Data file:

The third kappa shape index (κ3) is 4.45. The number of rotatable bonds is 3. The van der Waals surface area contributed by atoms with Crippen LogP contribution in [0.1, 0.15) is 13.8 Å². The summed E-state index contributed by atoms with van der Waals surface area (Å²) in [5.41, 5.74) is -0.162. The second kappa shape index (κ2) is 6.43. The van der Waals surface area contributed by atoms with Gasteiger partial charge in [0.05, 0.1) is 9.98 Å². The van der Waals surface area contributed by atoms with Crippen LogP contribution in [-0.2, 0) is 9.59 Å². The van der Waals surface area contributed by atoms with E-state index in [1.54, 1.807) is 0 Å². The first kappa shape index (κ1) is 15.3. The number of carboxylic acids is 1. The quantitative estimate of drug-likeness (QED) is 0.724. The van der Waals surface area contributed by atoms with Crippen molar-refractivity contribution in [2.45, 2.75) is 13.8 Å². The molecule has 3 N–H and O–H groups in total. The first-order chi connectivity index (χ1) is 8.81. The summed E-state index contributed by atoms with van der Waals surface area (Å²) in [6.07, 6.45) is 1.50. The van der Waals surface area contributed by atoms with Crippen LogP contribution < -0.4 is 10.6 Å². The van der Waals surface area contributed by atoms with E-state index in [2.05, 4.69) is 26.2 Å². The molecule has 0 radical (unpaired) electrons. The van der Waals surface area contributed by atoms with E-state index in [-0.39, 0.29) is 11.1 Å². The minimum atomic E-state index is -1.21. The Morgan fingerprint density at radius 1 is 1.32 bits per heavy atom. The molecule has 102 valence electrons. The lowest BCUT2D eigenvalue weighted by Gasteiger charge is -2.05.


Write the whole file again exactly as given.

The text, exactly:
The third kappa shape index (κ3) is 4.45. The number of rotatable bonds is 3. The van der Waals surface area contributed by atoms with Crippen LogP contribution in [0.1, 0.15) is 13.8 Å². The summed E-state index contributed by atoms with van der Waals surface area (Å²) in [5.41, 5.74) is -0.162. The second kappa shape index (κ2) is 6.43. The van der Waals surface area contributed by atoms with Gasteiger partial charge in [0.05, 0.1) is 9.98 Å². The van der Waals surface area contributed by atoms with Crippen LogP contribution in [-0.2, 0) is 9.59 Å². The van der Waals surface area contributed by atoms with E-state index in [1.54, 1.807) is 0 Å². The first kappa shape index (κ1) is 15.3. The number of carboxylic acids is 1. The quantitative estimate of drug-likeness (QED) is 0.724. The van der Waals surface area contributed by atoms with Crippen molar-refractivity contribution in [2.45, 2.75) is 13.8 Å². The molecule has 3 N–H and O–H groups in total. The first-order chi connectivity index (χ1) is 8.81. The summed E-state index contributed by atoms with van der Waals surface area (Å²) in [6.07, 6.45) is 1.50. The van der Waals surface area contributed by atoms with Crippen LogP contribution < -0.4 is 10.6 Å². The van der Waals surface area contributed by atoms with E-state index in [2.05, 4.69) is 26.2 Å². The molecule has 0 radical (unpaired) electrons. The van der Waals surface area contributed by atoms with E-state index in [-0.39, 0.29) is 11.1 Å². The minimum atomic E-state index is -1.21. The Morgan fingerprint density at radius 1 is 1.32 bits per heavy atom. The molecule has 102 valence electrons. The lowest BCUT2D eigenvalue weighted by Gasteiger charge is -2.05.